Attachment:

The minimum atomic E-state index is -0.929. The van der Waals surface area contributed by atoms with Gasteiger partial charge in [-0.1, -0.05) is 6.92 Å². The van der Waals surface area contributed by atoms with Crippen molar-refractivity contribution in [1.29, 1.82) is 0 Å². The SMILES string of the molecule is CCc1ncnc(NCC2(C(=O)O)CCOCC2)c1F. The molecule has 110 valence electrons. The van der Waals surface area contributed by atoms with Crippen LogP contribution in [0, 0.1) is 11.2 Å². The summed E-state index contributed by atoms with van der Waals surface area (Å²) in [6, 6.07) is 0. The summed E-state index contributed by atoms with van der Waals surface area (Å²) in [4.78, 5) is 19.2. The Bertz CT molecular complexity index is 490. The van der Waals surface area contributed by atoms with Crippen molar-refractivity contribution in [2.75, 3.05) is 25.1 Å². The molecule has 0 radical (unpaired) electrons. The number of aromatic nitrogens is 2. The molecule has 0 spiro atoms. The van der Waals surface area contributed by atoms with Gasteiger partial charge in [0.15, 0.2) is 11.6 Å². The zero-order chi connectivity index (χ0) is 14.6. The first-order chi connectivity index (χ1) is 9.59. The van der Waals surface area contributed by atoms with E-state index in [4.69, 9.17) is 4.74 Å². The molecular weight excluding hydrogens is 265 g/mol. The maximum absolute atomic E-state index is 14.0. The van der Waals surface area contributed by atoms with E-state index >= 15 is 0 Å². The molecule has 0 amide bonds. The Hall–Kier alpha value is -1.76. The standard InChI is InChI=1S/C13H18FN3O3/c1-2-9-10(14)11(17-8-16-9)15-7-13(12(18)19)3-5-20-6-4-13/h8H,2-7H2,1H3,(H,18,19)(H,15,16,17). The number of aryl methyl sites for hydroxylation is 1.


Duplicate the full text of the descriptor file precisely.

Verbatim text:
The minimum atomic E-state index is -0.929. The van der Waals surface area contributed by atoms with Gasteiger partial charge in [-0.1, -0.05) is 6.92 Å². The van der Waals surface area contributed by atoms with Crippen molar-refractivity contribution in [1.29, 1.82) is 0 Å². The SMILES string of the molecule is CCc1ncnc(NCC2(C(=O)O)CCOCC2)c1F. The molecule has 110 valence electrons. The van der Waals surface area contributed by atoms with Crippen LogP contribution in [0, 0.1) is 11.2 Å². The summed E-state index contributed by atoms with van der Waals surface area (Å²) in [6, 6.07) is 0. The summed E-state index contributed by atoms with van der Waals surface area (Å²) in [4.78, 5) is 19.2. The Bertz CT molecular complexity index is 490. The van der Waals surface area contributed by atoms with Crippen molar-refractivity contribution in [2.75, 3.05) is 25.1 Å². The molecule has 0 radical (unpaired) electrons. The number of aromatic nitrogens is 2. The molecule has 0 spiro atoms. The van der Waals surface area contributed by atoms with Gasteiger partial charge in [0.15, 0.2) is 11.6 Å². The zero-order chi connectivity index (χ0) is 14.6. The first-order chi connectivity index (χ1) is 9.59. The van der Waals surface area contributed by atoms with E-state index in [4.69, 9.17) is 4.74 Å². The molecular weight excluding hydrogens is 265 g/mol. The maximum absolute atomic E-state index is 14.0. The van der Waals surface area contributed by atoms with E-state index >= 15 is 0 Å². The molecule has 0 amide bonds. The Hall–Kier alpha value is -1.76. The standard InChI is InChI=1S/C13H18FN3O3/c1-2-9-10(14)11(17-8-16-9)15-7-13(12(18)19)3-5-20-6-4-13/h8H,2-7H2,1H3,(H,18,19)(H,15,16,17). The number of aryl methyl sites for hydroxylation is 1.